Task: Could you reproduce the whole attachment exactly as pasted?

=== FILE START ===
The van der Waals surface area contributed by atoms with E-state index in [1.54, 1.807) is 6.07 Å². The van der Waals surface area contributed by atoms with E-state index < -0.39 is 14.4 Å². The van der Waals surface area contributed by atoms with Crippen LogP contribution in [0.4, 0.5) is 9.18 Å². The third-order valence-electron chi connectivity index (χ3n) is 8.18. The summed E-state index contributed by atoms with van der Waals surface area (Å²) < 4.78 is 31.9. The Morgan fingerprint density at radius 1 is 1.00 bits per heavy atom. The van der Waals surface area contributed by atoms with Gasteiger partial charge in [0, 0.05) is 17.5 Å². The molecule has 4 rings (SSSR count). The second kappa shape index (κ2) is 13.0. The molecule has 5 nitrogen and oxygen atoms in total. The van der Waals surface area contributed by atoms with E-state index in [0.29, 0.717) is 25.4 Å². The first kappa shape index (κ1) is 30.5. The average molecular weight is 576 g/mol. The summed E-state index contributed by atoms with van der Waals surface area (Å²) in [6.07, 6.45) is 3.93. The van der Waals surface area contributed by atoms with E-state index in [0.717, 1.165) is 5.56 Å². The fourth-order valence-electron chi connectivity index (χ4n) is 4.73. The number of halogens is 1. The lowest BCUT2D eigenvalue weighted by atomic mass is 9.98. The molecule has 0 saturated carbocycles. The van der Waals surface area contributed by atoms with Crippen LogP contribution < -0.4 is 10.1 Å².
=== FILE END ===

The van der Waals surface area contributed by atoms with E-state index in [1.54, 1.807) is 6.07 Å². The van der Waals surface area contributed by atoms with E-state index < -0.39 is 14.4 Å². The van der Waals surface area contributed by atoms with Crippen LogP contribution in [0.4, 0.5) is 9.18 Å². The third-order valence-electron chi connectivity index (χ3n) is 8.18. The summed E-state index contributed by atoms with van der Waals surface area (Å²) < 4.78 is 31.9. The Morgan fingerprint density at radius 1 is 1.00 bits per heavy atom. The van der Waals surface area contributed by atoms with Gasteiger partial charge in [0, 0.05) is 17.5 Å². The molecule has 4 rings (SSSR count). The second kappa shape index (κ2) is 13.0. The molecule has 5 nitrogen and oxygen atoms in total. The van der Waals surface area contributed by atoms with E-state index in [0.29, 0.717) is 25.4 Å². The first kappa shape index (κ1) is 30.5. The average molecular weight is 576 g/mol. The summed E-state index contributed by atoms with van der Waals surface area (Å²) in [6.07, 6.45) is 3.93. The van der Waals surface area contributed by atoms with E-state index in [0.717, 1.165) is 5.56 Å². The fourth-order valence-electron chi connectivity index (χ4n) is 4.73. The number of halogens is 1. The lowest BCUT2D eigenvalue weighted by atomic mass is 9.98. The molecule has 0 saturated carbocycles. The van der Waals surface area contributed by atoms with Crippen LogP contribution < -0.4 is 10.1 Å².